Private companies have enjoyed an attractive financing environment for years, supported by historically low interest rates, balance sheets bolstered by increased collateral values, and growing cash flows.

But today’s market brings greater uncertainty, thanks to a weak commodities market, global volatility, and the impact of US federal election. Prudent businesses will look to extend debt maturities, increase headroom on their covenants, fix their interest rates, hedge FX risks, diversify their lending sources and, in general, take fewer risks with their borrowing.


With oil prices hovering around $40-50 a barrel and mining commodities (other than gold) sitting at historically low levels, banks are facing increased loss provisions as well as losses in their portfolios. This will affect their ability to lend money in any sector and province.

Meanwhile, the interconnectedness of the global economy means Canadian businesses are not immune to uncertainty, wherever it may appear. Brexit, ISIS, economic weaknesses in countries like China, Brazil, and India and political problems in several other countries all influence credit availability here.

Today’s market brings greater uncertainty, thanks to a weak commodities market, global volatility, and the impact the impact of the recent US federal election.

Similarly, the results of the election south of the border and its effect on the US economy is one of the biggest sources of worry in Canadian head offices. Borrowing in Canada is heavily influenced by events in the States, especially as most Canadian banks have US lending operations. Any faltering in US lending will see a corresponding slowdown here. Additionally, Canada’s export-driven economy would feel the effects quickly as we’re so highly dependent on trade with other countries. With the US alone, we exchange roughly $1.8 billion in goods and services every day.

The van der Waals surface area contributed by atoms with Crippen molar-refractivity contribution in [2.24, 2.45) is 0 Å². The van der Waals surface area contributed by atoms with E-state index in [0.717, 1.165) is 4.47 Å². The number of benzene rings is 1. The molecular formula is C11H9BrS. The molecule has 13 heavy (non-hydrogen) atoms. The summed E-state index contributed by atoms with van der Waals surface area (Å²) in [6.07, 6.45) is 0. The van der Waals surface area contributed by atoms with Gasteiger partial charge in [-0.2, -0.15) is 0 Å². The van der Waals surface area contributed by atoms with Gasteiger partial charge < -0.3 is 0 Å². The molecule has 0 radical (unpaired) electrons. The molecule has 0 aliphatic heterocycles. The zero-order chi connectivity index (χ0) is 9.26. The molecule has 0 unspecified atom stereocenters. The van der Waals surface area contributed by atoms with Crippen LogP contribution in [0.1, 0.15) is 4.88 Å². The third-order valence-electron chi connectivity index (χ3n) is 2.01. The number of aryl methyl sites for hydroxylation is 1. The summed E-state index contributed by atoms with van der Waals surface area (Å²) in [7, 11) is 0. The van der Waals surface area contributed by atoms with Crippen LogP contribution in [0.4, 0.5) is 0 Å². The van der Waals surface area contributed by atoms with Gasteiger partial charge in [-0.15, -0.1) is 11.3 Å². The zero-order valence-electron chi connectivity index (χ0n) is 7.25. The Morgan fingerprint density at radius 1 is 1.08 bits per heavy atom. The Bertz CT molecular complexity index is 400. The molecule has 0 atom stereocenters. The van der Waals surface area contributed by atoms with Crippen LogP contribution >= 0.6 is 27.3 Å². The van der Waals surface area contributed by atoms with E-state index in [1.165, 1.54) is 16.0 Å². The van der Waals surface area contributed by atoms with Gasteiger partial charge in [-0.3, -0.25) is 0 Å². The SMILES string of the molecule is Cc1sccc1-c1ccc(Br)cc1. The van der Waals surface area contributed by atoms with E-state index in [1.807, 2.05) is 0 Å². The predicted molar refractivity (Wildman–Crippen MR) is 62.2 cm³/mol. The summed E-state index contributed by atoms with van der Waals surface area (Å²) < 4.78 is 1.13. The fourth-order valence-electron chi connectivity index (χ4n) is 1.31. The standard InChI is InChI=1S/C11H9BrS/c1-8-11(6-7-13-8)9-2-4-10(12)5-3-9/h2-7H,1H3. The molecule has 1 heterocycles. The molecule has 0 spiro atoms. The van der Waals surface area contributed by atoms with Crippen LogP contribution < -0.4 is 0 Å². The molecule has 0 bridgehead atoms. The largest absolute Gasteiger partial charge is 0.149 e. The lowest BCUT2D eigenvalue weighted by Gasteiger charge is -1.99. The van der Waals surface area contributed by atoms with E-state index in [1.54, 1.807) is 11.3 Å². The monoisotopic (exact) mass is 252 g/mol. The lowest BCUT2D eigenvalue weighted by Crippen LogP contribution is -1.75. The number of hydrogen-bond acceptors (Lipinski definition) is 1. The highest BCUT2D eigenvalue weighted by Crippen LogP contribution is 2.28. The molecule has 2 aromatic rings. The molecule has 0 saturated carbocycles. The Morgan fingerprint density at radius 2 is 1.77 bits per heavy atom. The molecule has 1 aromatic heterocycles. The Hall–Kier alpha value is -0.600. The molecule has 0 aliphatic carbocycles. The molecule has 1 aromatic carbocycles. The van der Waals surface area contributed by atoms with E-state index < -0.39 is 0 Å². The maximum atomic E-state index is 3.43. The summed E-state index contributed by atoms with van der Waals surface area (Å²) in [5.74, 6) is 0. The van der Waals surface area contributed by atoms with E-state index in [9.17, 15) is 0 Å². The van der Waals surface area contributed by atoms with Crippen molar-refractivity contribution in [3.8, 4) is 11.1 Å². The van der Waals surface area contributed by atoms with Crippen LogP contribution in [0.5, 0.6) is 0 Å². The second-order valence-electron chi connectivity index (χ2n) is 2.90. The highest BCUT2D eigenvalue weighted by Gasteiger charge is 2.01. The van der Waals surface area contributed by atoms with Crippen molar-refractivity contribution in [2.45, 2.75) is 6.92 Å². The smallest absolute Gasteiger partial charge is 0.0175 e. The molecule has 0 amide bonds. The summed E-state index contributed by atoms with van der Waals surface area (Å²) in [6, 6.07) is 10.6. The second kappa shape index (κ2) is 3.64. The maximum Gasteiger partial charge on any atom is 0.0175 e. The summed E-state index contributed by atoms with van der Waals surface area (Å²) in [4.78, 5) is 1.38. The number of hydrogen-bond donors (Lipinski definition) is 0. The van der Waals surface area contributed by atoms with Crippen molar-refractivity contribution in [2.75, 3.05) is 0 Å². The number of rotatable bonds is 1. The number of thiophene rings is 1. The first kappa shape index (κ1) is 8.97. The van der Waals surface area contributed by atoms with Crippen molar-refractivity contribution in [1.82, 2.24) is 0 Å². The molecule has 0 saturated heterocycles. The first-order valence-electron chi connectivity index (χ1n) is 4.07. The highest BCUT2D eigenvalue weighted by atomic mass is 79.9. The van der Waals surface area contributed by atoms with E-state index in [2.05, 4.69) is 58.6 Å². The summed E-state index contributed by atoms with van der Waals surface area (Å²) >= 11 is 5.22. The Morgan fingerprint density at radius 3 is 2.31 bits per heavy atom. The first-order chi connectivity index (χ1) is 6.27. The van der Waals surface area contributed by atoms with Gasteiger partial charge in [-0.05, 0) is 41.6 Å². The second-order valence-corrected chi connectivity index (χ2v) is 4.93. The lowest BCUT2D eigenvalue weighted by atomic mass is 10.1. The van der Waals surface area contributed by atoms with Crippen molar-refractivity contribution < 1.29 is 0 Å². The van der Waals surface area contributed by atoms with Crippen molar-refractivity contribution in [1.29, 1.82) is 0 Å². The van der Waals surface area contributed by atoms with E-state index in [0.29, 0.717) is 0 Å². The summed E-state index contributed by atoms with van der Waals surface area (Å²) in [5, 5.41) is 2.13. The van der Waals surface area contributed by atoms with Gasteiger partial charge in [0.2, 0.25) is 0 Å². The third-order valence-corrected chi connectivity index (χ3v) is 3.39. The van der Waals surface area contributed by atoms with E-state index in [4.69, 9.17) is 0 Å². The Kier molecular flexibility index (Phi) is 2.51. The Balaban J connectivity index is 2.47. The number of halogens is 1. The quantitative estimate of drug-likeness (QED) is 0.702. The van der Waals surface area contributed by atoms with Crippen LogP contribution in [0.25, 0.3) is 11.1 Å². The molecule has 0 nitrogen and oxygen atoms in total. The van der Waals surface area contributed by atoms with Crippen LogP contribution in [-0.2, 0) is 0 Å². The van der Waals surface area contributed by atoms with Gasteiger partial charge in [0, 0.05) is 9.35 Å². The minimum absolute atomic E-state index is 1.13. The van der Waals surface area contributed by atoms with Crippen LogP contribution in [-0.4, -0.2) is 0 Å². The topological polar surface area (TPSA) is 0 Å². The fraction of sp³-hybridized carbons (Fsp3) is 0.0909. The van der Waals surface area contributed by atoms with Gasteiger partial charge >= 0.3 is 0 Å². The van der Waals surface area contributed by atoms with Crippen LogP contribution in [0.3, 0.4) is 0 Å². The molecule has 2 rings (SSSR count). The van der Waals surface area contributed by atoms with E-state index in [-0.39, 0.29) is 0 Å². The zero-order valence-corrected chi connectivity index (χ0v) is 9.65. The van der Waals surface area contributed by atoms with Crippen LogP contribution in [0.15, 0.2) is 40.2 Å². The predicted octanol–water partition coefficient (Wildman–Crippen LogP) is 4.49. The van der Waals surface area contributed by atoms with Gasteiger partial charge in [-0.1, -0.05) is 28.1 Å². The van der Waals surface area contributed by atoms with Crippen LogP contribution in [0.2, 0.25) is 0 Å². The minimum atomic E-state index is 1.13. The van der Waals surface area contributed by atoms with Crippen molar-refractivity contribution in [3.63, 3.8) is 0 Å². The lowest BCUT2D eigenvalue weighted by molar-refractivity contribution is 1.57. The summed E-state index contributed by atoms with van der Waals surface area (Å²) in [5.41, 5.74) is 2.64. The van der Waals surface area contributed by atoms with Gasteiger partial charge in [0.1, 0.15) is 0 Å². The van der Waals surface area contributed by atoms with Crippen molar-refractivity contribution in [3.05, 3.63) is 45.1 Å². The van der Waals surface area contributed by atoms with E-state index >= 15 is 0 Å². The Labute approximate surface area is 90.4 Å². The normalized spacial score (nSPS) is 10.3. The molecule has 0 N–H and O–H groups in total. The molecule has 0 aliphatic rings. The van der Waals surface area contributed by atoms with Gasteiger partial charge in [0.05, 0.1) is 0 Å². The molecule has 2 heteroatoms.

Finally, the high yield debt market in the US is at its weakest point in years, characterized by an outflow of money and increased risk of credit defaults. The first half of 2016 saw high yield volume reach US$119 billion, still down 34 percent from 2015, which tallied US$185.5 billion. This public market, which has also slowed down dramatically in Canada, is seen as a barometer of general market conditions and is often a precursor to what happens in the private debt markets and therefore companies’ ability to borrow.


Fortunately, Canada’s economy continues to benefit from a coordinated effort by developed countries to keep interest rates low. For instance, base rates are 0.5 percent in the UK, the US, and Canada, and 0.0 percent in Germany. For businesses looking for capital, those rates are as favourable as they’ve ever been, with businesses able to borrow at half the rates of just a few years ago.

At the same time, the private debt market continues to grow. Where 65 percent of the financing for leveraged buyouts used to be provided by the banks, that figure is now closer to 25 percent. Private sources like CLOs, hedge funds and private equity-type pools of capital have filled this void; quite significant for a market that didn’t even exist 15 years ago. This translates to a large amount of new capital in the market, which Canadian business can access mostly from US providers.

The biggest concern about this relatively new form of capital is that it’s much less relationship-driven than Canadian companies are used to with the five Schedule I banks. And how these new lenders would react in a downturn is anybody’s guess.

Canadian businesses are also benefiting from a strong US market and a growing economy, which means banks here have a continued interest in lending money.

Meanwhile, commercial real estate values have been increasing, perhaps too quickly for the government’s liking. Some analysts consider real estate to be 20 – 40% over-valued. Although such inflated values have been helpful to companies looking to borrow money, those values can drop quickly as would the underlying borrowing base, which could be

Questions to consider

  • Can you extend the term of your debt facilities?
  • Can you fix your rates of debt?
  • Can you hedge your foreign exchange?
  • Can you match your working capital assets with banks, and longer-term assets with term lenders?
  • Are you prepared to consider adding another lender to your lending mix?


Robert Olsen
Partner and National leader
Corporate finance

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